I figured it would be an easy win for the more recent ND as, less the stickers and wheels, both looked pretty OEM. But at an event like this you never really know what’s under the skin. The first laps showed the ND just half a second quicker, clocking a 1:26.166.
As the cars flew out of grid for the second time, I found myself secretly rooting for the NC. But the underdog couldn’t pull through and Lugod took it with a 1:25.588 and moved on to finish second overall in the street class, with Ho taking third in his NC.
Lugod ultimately fell to Omar Kaayal in a quite factory-looking Focus ST, but I suppose that’s the point of the Street class. Interestingly, Kaayal took home first place with a 1:26.381, which you’ll note was a nearly a second slower than Logod’s previous battle’s best at 1:25.588. With only a two chances to prove yourself each round, the bracket layout puts a lot of pressure on drivers to maintain that consistency.
In Street Modified it was hard to not notice the Dodge Challenger whose driver had no qualms sending it. In fact, he got a bit too sendy and was easily dispatched by my friend Michael Hillo in his 350Z.
Later in the day Michael met his match in the form of Kevin Burke’s S2000, which ended up going on to take first in Street Mod lapping in the 1:23s.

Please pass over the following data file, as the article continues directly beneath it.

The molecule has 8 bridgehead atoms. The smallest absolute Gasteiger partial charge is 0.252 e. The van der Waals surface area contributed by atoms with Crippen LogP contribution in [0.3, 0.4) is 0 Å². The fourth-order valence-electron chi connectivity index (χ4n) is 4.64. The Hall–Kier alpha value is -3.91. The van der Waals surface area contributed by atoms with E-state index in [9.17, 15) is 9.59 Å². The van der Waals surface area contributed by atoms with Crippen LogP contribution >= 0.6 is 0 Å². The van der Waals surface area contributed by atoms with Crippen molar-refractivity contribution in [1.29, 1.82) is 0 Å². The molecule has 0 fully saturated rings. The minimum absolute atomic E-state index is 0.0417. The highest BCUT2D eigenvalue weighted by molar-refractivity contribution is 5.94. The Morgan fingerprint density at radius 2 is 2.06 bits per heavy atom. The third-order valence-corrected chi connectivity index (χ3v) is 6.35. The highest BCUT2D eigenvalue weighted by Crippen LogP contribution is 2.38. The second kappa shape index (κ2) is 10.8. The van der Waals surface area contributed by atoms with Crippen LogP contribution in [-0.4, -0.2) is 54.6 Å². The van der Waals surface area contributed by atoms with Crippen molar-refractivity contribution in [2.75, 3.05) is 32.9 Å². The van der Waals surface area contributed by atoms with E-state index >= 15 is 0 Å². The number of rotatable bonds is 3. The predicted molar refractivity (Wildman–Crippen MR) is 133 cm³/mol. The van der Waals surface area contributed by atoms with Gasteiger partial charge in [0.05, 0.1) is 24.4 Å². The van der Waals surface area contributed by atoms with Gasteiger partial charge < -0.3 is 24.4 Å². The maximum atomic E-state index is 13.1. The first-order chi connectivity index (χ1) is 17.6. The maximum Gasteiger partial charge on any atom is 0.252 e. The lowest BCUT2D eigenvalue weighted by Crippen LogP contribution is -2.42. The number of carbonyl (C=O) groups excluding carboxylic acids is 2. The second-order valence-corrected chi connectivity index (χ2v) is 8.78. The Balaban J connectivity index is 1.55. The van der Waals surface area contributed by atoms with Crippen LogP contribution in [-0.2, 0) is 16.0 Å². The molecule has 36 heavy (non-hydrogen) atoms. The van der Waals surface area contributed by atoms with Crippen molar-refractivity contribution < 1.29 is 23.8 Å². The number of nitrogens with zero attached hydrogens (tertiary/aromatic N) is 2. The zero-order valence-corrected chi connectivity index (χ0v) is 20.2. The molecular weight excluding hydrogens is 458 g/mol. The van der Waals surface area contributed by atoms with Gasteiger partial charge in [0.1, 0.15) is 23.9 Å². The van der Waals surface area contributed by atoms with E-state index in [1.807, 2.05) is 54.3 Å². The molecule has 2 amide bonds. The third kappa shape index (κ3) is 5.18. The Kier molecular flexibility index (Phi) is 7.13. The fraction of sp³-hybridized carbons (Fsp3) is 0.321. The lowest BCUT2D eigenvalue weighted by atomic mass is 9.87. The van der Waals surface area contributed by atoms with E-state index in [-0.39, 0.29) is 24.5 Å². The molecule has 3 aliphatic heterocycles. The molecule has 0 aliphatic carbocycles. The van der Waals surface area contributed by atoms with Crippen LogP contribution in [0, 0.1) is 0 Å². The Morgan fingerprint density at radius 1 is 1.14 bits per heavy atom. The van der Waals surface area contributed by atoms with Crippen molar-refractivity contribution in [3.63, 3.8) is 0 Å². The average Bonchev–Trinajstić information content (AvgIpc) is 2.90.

While the Honda was definitely a consistently quick car, a battle which Burke forced earlier in the day is the final one I want to look at.
The first of the pair is Andrew Lim’s E46 M3, while the latter is Vinny Anatra’s take on the same chassis. Mechanical grip versus aero, Lim set a 1:25.323 in qualifying with Anatra one hundredth behind with at 1:25.333. The first battle resulted in each driver taking a win over the two hot laps, resulting in a ‘One More Time’ round.
Anatra and his aero ended up on top when he finished with a 1:25.293, just a hair faster than his original qualifier and a bit slower than his fastest on the day which was a 1:24.918.
Meanwhile, it’s worth pointing out that second fastest time of the day belonged to Steven Chan and his 2015 R35 which proved capable of a blistering 1.17.957.